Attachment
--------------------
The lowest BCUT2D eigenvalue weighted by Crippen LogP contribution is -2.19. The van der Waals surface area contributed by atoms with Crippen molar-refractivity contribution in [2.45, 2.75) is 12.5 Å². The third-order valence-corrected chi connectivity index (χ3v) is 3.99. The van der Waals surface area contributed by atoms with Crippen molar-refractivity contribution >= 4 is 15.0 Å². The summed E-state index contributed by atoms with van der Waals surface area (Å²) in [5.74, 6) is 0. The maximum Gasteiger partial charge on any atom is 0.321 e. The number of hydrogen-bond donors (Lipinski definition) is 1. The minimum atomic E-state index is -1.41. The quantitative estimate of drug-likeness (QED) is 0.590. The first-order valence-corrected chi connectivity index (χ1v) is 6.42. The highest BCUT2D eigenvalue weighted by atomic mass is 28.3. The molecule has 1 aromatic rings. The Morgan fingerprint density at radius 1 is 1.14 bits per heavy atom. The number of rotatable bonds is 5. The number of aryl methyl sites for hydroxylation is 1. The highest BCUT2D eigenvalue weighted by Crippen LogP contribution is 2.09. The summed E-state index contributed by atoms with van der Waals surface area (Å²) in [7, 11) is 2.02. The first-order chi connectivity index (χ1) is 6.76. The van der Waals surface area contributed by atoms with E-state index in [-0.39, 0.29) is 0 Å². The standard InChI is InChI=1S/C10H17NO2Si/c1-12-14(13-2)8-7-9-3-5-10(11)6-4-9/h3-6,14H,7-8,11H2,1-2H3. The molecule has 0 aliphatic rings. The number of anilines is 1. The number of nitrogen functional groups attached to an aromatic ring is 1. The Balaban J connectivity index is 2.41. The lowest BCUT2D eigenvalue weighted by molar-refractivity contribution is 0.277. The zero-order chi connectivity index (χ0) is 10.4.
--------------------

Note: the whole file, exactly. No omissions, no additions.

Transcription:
The lowest BCUT2D eigenvalue weighted by Crippen LogP contribution is -2.19. The van der Waals surface area contributed by atoms with Crippen molar-refractivity contribution in [2.45, 2.75) is 12.5 Å². The third-order valence-corrected chi connectivity index (χ3v) is 3.99. The van der Waals surface area contributed by atoms with Crippen molar-refractivity contribution >= 4 is 15.0 Å². The summed E-state index contributed by atoms with van der Waals surface area (Å²) in [5.74, 6) is 0. The maximum Gasteiger partial charge on any atom is 0.321 e. The number of hydrogen-bond donors (Lipinski definition) is 1. The minimum atomic E-state index is -1.41. The quantitative estimate of drug-likeness (QED) is 0.590. The first-order valence-corrected chi connectivity index (χ1v) is 6.42. The highest BCUT2D eigenvalue weighted by atomic mass is 28.3. The molecule has 1 aromatic rings. The Morgan fingerprint density at radius 1 is 1.14 bits per heavy atom. The number of rotatable bonds is 5. The number of aryl methyl sites for hydroxylation is 1. The highest BCUT2D eigenvalue weighted by Crippen LogP contribution is 2.09. The summed E-state index contributed by atoms with van der Waals surface area (Å²) in [7, 11) is 2.02. The first-order chi connectivity index (χ1) is 6.76. The van der Waals surface area contributed by atoms with E-state index in [-0.39, 0.29) is 0 Å². The standard InChI is InChI=1S/C10H17NO2Si/c1-12-14(13-2)8-7-9-3-5-10(11)6-4-9/h3-6,14H,7-8,11H2,1-2H3. The molecule has 0 aliphatic rings. The number of anilines is 1. The number of nitrogen functional groups attached to an aromatic ring is 1. The Balaban J connectivity index is 2.41. The lowest BCUT2D eigenvalue weighted by molar-refractivity contribution is 0.277. The zero-order chi connectivity index (χ0) is 10.4.